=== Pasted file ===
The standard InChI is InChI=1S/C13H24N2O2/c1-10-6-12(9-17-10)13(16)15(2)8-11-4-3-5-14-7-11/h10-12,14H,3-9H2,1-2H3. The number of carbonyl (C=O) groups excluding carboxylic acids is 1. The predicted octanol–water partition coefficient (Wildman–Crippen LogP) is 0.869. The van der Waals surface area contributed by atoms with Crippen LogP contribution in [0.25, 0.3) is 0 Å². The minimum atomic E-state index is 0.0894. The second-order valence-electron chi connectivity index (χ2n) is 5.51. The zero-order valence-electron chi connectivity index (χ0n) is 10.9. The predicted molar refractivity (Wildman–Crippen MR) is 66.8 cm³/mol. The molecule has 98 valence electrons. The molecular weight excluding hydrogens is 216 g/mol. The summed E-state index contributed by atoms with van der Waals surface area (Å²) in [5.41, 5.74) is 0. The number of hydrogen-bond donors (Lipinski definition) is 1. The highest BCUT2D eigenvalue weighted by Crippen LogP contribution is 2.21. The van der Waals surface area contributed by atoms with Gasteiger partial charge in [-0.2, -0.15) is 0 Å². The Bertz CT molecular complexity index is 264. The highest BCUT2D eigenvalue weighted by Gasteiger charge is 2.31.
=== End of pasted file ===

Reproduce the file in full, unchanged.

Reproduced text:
The standard InChI is InChI=1S/C13H24N2O2/c1-10-6-12(9-17-10)13(16)15(2)8-11-4-3-5-14-7-11/h10-12,14H,3-9H2,1-2H3. The number of carbonyl (C=O) groups excluding carboxylic acids is 1. The predicted octanol–water partition coefficient (Wildman–Crippen LogP) is 0.869. The van der Waals surface area contributed by atoms with Crippen LogP contribution in [0.25, 0.3) is 0 Å². The minimum atomic E-state index is 0.0894. The second-order valence-electron chi connectivity index (χ2n) is 5.51. The zero-order valence-electron chi connectivity index (χ0n) is 10.9. The predicted molar refractivity (Wildman–Crippen MR) is 66.8 cm³/mol. The molecule has 98 valence electrons. The molecular weight excluding hydrogens is 216 g/mol. The summed E-state index contributed by atoms with van der Waals surface area (Å²) in [5.41, 5.74) is 0. The number of hydrogen-bond donors (Lipinski definition) is 1. The highest BCUT2D eigenvalue weighted by Crippen LogP contribution is 2.21. The van der Waals surface area contributed by atoms with Gasteiger partial charge in [-0.2, -0.15) is 0 Å². The Bertz CT molecular complexity index is 264. The highest BCUT2D eigenvalue weighted by Gasteiger charge is 2.31.